A review of the literature on justice and leadership suggests that the field is dominated by a paradigm of organizational justice which avoids philosophical discussion of justice as a normative concept. A small number of studies venture in-depth discussions of justice as a moral principle or virtue, but there is no broad agreement on what just leadership requires. A Thomistic-Aristotelian account of justice as a virtue of leadership sees justice as the virtue of rational action towards others and the world around us, and it has implications for leaders, including clear principles for leadership practice and management education.

Trait Characteristics Of Exemplary Military Leaders

In today’s U.S. Army when unexpected setbacks or opportunities arise, subordinates have license to improvise or use phronesis to accomplish their commander’s intended outcome. We suggest that cadets at the United States Military Academy (USMA), who are nominated by their peers as exemplars, possess certain patterns of strengths of character that would be helpful to accomplish individual phronesis. We believe our results may lend insight into what traits contribute to being an effective moral leader – and whether elements associated with exhibiting phronesis at both the individual and organisational level are socially valued by peers.

Re-Thinking DEI for Organizations and Leaders: A Neo-Aristotelian Model

The theory and practices associated with diversity, equity, and inclusion (DEI) are controversial. Proponents argue that these qualities are essential to flourishing institutions; critics contend that the theories are incoherent and the practices harmful. In this paper, I defend a neo-Aristotelian model. Theoretically, DEI makes better sense as organisational virtues in a framework that includes a robust telos. Practically, conceptualising DEI as organisational virtues enables us to leverage distinctions between virtues and practices and between individual and organisational traits. This model provides a coherent structure that is consistent with social science and that provides guidance for leaders and researchers.

Virtuous Leadership And Character: A Strategic Approach To Character-Based Leadership Through Technology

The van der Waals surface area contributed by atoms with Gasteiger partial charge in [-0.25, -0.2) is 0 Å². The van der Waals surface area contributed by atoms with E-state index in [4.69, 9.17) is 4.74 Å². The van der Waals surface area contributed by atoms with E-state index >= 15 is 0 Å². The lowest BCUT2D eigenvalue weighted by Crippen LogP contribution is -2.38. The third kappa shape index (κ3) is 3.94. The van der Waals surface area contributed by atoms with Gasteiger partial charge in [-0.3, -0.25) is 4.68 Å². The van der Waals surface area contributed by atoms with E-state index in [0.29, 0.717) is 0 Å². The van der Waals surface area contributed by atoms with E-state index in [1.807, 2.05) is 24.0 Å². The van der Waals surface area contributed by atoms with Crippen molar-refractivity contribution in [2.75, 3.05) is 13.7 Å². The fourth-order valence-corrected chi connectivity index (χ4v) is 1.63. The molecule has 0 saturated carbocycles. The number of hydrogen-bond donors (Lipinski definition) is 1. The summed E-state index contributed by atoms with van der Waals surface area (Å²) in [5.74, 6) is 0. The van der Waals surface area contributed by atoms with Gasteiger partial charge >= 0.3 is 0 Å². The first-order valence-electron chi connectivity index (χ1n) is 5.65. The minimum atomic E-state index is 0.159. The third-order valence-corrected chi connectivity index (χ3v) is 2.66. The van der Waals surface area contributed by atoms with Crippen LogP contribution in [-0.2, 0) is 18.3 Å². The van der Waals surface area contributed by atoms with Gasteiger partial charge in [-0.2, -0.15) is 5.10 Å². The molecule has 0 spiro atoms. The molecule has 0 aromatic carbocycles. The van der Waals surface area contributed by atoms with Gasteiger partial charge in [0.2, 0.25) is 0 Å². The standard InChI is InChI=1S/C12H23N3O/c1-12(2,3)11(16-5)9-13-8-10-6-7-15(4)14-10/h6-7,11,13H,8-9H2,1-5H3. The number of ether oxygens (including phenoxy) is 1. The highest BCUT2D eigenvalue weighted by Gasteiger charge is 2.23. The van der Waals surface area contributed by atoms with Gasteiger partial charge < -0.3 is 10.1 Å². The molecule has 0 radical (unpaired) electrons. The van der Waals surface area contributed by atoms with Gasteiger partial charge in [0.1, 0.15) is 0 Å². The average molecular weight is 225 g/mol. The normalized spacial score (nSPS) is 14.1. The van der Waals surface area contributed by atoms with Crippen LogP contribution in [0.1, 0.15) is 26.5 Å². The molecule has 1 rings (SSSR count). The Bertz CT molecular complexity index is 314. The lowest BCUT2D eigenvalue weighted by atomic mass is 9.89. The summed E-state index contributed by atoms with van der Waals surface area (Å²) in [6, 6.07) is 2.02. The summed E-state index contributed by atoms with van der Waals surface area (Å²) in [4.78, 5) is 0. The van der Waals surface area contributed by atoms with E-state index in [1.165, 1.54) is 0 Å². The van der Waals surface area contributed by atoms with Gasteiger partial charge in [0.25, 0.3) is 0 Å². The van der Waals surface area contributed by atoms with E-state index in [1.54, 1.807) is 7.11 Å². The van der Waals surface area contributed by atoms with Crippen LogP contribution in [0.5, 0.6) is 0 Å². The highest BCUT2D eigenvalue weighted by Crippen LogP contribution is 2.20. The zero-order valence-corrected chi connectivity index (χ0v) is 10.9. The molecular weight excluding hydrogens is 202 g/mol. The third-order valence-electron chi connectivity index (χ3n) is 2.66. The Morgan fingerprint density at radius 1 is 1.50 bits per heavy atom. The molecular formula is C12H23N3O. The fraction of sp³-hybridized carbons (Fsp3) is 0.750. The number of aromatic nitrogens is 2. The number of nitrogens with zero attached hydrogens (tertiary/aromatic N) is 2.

Institutions and organisations are recognising the importance of character and while there has been some shift to a focus on development, the next frontier is to examine how it can be embedded. Most programmes support what we refer to as a ‘temporary bump’ that is critical to lay the groundwork for development but doesn’t support sustainable change. Leveraging app-based learning is an innovative and strategic approach that can support the embedding of character leadership development to support sustainable change both in academic institutions and industry. This session will present a research-based programme bringing together theory and practice that draws on the power of technology to provide accessible, scalable, and customizable programmes that creates a system conducive for character leadership development.

How Do School Leaders, Teachers, And Students Perceive Virtue In Leadership And Character? An Australian Case Study

As education systems worldwide transition from COVID-19 emergency to management modes, many face an unprecedented teacher shortage crisis that redefines the teaching profession and demands leadership at all levels. Character and wellbeing-related education theories and research developments have been increasingly taught in schools. These advances have helped us understand individual and collective phronesis and how individuals and communities flourish within various institutional structures. Examining teachers’ perspectives at an Australian coeducation school, this presentation asks; ‘How do character education programs and whole-school strategies for collective phronesis and wellbeing help individuals and communities flourish?’.

Practical Wisdom: The Core DNA Of Leadership For Flourishing

Educators face quandaries daily that require ethical perception, nuanced thinking, and judgment calls, not one-size-fits-all answers. The array of possible choices exists in tension. Justice and fairness must coexist with mercy and compassion. Compliance must make room for flexibility in special cases. This paper draws on qualitative data from educational leaders in K-12 schools across the United States to provide a descriptive account of how they use the Practical Wisdom Framework™ as an intervention to model, coach and teach practical wisdom and collective phronesis in the context of their daily decision-making. We hear from them how small shifts can contribute to leadership for flourishing.